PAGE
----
This course provides an overview of the human developmental processes from conception, through early adolescence. Some of the major topics covered are: research methods, memory, cognition, and language development. This course is also designed to promote a continuing interest in child development and to facilitate critical thinking about the social, emotional, and cognitive influences on development via lectures, videos, and in-class assignments.
Welcome to HUS 3605 Child Welfare and Family Services Course on City Tech OpenLab. You will find all course materials (syllabus and course outline, topics and reading assignments, guidelines for assignments, policies) and on this site
An OER for MAT1275, an intermediate and advanced algebra course. Topics include quadratic equations, systems of linear equations, exponential and logarithmic functions; topics from trigonometry, including identities, equations and solutions of triangles
This Open Educational Resource provides students and faculty interested in the field of Communication Design Theory with a selection of contemporary and historical media to support their research.
This course provides a basic understanding of computer modeling in physics. Topics include basics of python programming language; scientific plotting; numerical evaluation of integrals; numerical solution of ordinary and partial differential equations; visual programming; basics of high performance and parallel computing; basics of graphics processing unit programming.
This course introduces students to concepts of problem solving using constructs of logic inherent in computer programming languages. Students study the nature of problems, common solution approaches and analysis techniques. Students use a flowchart interpreter to diagram problem solutions. Students learn the basics of computer programming by learning Python. Both Python scripts and flowcharts enable students to construct solutions to common algorithmic problems. The major emphasis is on teaching the student to identify solutions to a problem and translate them into various forms that will enable the computer to perform some of the steps in a solution of an actual problem instance. These forms include flowcharting tool, viewing generated software code and the basics of debugging the code. At the end of the class students will write a project Python scripts that demonstrates the students’ knowledge of all the basic programming concepts discussed in class (e.g., variables, conditions, loops, functions).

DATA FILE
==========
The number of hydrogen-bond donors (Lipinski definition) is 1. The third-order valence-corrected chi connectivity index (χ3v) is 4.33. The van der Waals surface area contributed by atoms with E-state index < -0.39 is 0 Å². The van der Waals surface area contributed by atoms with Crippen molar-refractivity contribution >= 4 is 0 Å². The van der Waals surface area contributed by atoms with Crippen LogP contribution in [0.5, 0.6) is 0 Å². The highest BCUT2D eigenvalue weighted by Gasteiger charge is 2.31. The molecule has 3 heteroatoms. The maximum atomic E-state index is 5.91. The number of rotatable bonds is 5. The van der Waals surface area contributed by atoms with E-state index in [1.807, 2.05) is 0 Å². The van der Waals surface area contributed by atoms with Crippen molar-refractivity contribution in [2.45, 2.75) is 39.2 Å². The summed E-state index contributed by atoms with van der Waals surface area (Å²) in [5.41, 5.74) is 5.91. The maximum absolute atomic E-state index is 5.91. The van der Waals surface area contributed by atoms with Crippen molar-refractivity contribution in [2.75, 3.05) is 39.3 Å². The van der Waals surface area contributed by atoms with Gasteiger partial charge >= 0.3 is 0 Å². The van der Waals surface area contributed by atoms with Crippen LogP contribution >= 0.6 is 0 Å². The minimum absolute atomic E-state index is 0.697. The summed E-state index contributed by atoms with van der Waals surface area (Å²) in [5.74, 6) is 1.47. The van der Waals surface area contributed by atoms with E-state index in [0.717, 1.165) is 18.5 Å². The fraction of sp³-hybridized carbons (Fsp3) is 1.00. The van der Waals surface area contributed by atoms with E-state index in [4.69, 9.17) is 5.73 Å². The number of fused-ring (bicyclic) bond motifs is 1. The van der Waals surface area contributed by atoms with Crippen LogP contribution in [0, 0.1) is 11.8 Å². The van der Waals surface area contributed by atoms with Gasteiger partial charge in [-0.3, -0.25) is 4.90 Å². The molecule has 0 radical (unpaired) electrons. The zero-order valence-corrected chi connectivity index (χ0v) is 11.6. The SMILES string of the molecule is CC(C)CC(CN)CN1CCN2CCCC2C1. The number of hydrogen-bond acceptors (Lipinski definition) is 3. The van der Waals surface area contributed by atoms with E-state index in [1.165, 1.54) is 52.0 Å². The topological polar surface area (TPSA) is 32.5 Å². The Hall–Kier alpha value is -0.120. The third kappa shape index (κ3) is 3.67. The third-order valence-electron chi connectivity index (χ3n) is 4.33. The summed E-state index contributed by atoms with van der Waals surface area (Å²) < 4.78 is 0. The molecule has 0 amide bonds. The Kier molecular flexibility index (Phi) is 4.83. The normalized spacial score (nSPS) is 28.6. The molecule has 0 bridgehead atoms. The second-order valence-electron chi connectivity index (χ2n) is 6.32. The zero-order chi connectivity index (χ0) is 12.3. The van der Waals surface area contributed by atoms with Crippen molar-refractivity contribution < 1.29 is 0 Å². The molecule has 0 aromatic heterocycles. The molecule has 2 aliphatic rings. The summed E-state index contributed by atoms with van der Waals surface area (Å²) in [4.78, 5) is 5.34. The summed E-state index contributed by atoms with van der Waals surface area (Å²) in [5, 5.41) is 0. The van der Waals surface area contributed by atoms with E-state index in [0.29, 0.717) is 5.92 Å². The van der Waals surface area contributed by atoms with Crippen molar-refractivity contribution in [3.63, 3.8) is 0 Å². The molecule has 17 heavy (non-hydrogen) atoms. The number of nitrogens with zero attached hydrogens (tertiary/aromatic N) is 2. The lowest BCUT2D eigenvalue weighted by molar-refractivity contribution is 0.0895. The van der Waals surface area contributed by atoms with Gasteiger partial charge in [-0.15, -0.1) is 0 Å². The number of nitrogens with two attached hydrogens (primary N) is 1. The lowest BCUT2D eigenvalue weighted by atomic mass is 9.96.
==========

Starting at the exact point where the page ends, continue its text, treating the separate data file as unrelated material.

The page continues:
This is the open educational resource for EDU3640: Computers in Education. This site provides all you will need for the course including a syllabus, link to the textbook, lecture materials, assignments, and all other related resources
Topics covered will include pre-construction and construction processes, construction and labor law, risk allocation and safety, accounting principles, claims and change orders, and the roles of the Project Manager and Project Superintendent throughout.
Students will also study the LEED rating system and be prepared to take a LEED certification exam at the end of this course, if qualified.
This course provides an overview of existing psychological and epidemiological findings on the relationship between behavior and disease. The course explores how behavior, emotion and cognition can influence disease processes and examines the impact of stress and perceived control of one’s destiny on coronary, immune and infectious diseases and symptoms. The biological processes of several relevant chronic illnesses are covered as well as related racial and social economic health disparities. Templates for understanding and treating chronic illness including social support, referral and interventions for optimal physical and mental health are discussed. The interdisciplinary theme of this course will provide an overview of extant literature on theories of health psychology within the context of critical race theory, epidemiology, research methods, philosophy of science, biological anthropology, sociology, as well as applied health/medical fields for an enriched understanding of the biopsychosocial approach to health and illness. Lectures and in-class activities as well as films, guest lecturers, and interactive computer programs make up this textbook-free course with required readings made available via CityTech’s OpenLab and Open Educational Resources (OER).